Since becoming a democracy in 1985, after 21 years of military rule, Brazil has become used to wild and unpredictable elections. But this year’s presidential race, scheduled for October 7, is one for the history books. Last July, the front-runner, former president Luiz Inácio Lula da Silva, known simply as Lula, was sentenced to 12 years in prison on corruption charges. He was accused of accepting a seafront triplex apartment from Odebrecht, Latin America’s largest construction firm, in exchange for contracts with Petrobras, Brazil’s state-run oil company. But Lula’s prosecution did not stop him from continuing his presidential run from his jail cell in the southern city of Curitiba. He abandoned the race only after the Superior Electoral Tribunal ruled, on September 11, that he could not run while serving a prison sentence. Lula’s exit from the race forced his party, the leftist Workers’ Party, or PT, into plan B: It replaced Lula with Fernando Haddad, the former mayor of São Paulo and Lula’s minister of education.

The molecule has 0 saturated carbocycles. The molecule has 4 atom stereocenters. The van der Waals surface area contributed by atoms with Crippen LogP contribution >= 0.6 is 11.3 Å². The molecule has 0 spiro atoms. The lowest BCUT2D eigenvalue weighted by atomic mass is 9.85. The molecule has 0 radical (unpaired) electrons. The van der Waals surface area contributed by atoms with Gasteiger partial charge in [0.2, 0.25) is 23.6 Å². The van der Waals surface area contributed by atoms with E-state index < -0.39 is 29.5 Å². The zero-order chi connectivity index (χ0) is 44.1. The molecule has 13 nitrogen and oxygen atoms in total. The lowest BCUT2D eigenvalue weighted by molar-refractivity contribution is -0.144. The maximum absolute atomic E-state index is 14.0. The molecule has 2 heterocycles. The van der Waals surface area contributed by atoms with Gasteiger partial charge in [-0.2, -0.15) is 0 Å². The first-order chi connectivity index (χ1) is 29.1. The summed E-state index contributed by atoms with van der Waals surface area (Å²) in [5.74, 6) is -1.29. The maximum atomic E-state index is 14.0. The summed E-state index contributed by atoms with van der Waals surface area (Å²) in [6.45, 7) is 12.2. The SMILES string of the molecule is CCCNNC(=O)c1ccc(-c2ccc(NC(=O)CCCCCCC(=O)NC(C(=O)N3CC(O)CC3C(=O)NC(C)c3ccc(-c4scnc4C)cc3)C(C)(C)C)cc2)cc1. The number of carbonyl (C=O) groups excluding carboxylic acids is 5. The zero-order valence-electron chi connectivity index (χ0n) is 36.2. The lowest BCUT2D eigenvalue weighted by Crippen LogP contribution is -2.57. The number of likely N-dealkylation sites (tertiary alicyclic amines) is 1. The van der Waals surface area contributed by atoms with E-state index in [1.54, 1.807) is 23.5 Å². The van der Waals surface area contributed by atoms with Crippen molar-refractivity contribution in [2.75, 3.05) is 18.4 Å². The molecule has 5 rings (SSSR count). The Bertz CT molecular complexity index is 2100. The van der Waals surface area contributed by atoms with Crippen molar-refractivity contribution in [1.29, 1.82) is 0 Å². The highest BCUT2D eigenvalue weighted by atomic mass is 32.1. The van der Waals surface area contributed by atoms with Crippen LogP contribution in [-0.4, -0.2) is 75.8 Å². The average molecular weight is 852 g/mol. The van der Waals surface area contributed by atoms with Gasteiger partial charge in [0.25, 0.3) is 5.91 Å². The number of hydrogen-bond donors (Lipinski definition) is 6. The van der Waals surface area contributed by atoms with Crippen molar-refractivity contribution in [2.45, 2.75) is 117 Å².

Lula’s main opponent in the race, right-wing populist Jair Bolsonaro, has created plenty of drama of his own. Internationally, Bolsonaro is mostly known for his misogyny, homophobia, and xenophobia. Among other things, Bolsonaro told Maria do Rosário, his colleague in the Brazilian Chamber of Deputies, that she was “very ugly” and therefore not “worth raping,” after she criticized the human-rights abuses of the military-dictatorship period (Bolsonaro was fined 10,000 reals, some $2,500, for his remarks); he said that he would be “incapable of loving a gay son” and that he would prefer his hypothetical gay son “die in an accident”; and he called refugees coming into Brazil from Haiti and Syria “the scum of the world.” On September 6, Bolsonaro was stabbed in the abdomen while campaigning. Because of the severity of the injuries (he reportedly lost 40 percent of his blood), Bolsonaro is staying away from the campaign trail.